CONCLUSION: Our data show LCHADD outcome can be favourable. Growth and psychomotor development is normal, except in two prematures. Frequency of CK measurements decreases with age, correlating with a decreasing number of hospitalizations. About 50% develop complications affecting different organ systems. There is no relevant difference between the patients treated in the respective centers. Concluding from single case reports, anaplerotic therapy with heptanoate should be further evaluated.

Abstract

BACKGROUND: LCHADD is a long-fatty acid oxidation disorder with immediate symptoms and long-term complications. We evaluated data on clinical status, biochemical parameters, therapeutic regimens and outcome of Austrian LCHADD patients.
STUDY DESIGN: Clinical and outcome data including history, diagnosis, short- and long-term manifestations, growth, psychomotor development, hospitalizations, therapy of 14 Austrian patients with LCHADD were evaluated. Biochemically, we evaluated creatine kinase (CK) and acyl carnitine profiles.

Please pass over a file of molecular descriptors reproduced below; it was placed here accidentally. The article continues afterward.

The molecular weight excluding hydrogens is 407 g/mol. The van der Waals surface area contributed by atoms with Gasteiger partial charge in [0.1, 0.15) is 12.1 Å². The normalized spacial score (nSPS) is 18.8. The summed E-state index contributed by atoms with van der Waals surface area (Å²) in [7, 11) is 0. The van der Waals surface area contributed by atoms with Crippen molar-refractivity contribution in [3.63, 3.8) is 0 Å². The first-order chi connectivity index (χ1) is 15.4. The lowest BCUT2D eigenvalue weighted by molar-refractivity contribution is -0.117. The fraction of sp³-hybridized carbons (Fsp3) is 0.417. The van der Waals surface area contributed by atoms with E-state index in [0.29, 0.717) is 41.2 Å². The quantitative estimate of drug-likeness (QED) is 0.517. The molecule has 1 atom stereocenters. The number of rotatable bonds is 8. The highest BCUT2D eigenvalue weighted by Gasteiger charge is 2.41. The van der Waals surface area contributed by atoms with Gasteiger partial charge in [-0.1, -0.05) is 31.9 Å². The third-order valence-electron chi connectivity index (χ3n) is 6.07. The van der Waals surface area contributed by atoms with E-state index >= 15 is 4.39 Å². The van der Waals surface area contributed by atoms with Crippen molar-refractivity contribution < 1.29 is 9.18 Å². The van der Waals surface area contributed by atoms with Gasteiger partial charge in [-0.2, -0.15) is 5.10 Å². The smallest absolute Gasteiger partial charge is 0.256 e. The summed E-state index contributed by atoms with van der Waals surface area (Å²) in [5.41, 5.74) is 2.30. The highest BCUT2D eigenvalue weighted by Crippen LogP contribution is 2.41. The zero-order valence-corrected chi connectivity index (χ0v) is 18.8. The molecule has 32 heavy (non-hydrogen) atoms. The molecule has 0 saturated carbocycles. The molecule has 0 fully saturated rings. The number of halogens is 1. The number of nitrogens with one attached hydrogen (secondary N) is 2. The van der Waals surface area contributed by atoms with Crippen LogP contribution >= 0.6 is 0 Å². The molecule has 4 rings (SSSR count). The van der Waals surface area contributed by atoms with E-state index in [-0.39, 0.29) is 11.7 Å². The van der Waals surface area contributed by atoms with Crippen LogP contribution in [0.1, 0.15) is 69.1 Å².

RESULTS: All LCHADD patients are homozygous for the common mutation. Three are siblings. Diagnosis was first established biochemically. Nine/14 (64%) were prematures, with IRDS occurring in six. In nine (64%), diagnosis was established through newborn screening, the remaining five (36%) were diagnosed clinically. Four pregnancies were complicated by HELLP syndrome, one by preeclampsia. In two, intrauterine growth retardation and placental insufficiency were reported. Five were diagnosed with hepatopathy at some point, seven with cardiomyopathy and eight with retinopathy, clinically relevant only in one patient. Polyneuropathy is only present in one. Three patients have a PEG, one is regularly fed via NG-tube. Growth is normal in all, as well as psychomotor development, except for two extremely premature girls. In 11 patients, 165 episodes with elevated creatine kinase concentrations were observed with 6-31 (median 14) per patient; three have shown no elevated CK concentrations. Median total carnitine on therapy was 19 μmol/l (range 11-61). For 14 patients, there have been 181 hospitalizations (median 9 per patient), comprising 1337 in-patient-days. All centres adhere to treatment with a fat-defined diet; patients have between 15% and 40% of their energy intake from fat (median 29%), out of which between 20% and 80% are medium-chain triglycerides (MCT) (median 62%). Four patients have been treated with heptanoate (C7).